Startups have a lot of unknowns and a lot of raw talent that is learning along the way. There is a predisposition toward trial and error, when often, in the end, it's easier and less risky to invest your time in understanding best practices and adopt what fits, leaving out what does not fit.
On this thread, Glenn Nishimura posted: "… it's imperative to be clear on your company's vision and values." Former IBM CEO Lou Gerstner said, "I came to see in my time at IBM that culture isn't just one aspect of the game – it is the game." Defining the Culture explicitly, which includes Vision and Values, is the next step after having a great idea. To learn enough about this to do it well, check out:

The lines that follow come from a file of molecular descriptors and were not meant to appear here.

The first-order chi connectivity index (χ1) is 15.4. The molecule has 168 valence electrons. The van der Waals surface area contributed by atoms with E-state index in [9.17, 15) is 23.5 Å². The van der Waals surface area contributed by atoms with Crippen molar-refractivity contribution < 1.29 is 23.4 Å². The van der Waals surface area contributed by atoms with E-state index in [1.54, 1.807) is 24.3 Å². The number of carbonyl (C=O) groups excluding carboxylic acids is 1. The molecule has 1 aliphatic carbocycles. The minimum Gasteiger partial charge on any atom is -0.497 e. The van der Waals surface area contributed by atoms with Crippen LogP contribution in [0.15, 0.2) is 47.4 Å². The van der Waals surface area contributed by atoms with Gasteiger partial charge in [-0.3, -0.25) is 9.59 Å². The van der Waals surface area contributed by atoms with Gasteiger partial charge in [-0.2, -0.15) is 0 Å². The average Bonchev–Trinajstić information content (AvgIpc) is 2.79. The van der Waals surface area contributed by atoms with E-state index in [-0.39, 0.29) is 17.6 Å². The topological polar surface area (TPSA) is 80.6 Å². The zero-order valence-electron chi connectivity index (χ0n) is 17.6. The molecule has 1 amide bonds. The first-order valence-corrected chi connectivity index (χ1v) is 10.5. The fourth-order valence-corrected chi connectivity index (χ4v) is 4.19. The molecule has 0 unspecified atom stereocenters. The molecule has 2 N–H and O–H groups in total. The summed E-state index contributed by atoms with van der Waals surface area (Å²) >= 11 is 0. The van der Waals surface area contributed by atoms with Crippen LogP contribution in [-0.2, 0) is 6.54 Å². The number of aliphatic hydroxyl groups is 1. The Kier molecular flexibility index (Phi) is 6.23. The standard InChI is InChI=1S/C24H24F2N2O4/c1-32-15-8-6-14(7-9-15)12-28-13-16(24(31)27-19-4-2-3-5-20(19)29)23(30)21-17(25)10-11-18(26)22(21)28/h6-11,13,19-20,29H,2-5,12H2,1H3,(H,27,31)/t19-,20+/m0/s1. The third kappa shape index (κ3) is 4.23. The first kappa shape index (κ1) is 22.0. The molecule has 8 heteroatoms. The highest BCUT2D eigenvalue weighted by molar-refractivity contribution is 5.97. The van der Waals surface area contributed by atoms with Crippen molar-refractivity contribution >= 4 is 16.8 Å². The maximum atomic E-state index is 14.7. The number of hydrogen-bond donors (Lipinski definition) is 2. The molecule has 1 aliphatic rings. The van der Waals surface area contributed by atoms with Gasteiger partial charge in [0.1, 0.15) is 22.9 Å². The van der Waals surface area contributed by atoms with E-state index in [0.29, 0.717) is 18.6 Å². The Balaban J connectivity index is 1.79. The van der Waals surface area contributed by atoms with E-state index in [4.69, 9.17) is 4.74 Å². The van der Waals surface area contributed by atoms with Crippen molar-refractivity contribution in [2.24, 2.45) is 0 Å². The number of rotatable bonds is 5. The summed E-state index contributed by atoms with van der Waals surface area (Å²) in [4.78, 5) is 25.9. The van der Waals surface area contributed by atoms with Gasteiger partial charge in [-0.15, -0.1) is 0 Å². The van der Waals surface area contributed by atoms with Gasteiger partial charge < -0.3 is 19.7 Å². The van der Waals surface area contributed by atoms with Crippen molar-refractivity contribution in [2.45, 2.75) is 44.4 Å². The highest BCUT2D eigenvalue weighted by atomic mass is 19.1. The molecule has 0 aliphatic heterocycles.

1. 15 minute TEDtalk by Simon Sinek essentially on Vision and Values - WHY, How, What.
If this resonates with you, drill into his body of work, including his book "Start with Why" or his website http://www.startwithwhy.com
2. Book - Fifth Discipline by Peter Senge (1990 & revised 2006). I read it when it came out and have re-read it about 5 times. It's a great handbook for "programming" a culture that can learn and adapt well because it looks at the context, problems and challenges, from a system theory viewpoint, to invite reflection and response, rather than reaction.
The people and talent you'll need will depend of course on your situation, but there are some guidelines or generalizations based on studies from the lifecycle of a business. The thought leader in this area is UCLA's Anderson School professor Ichak Adizes.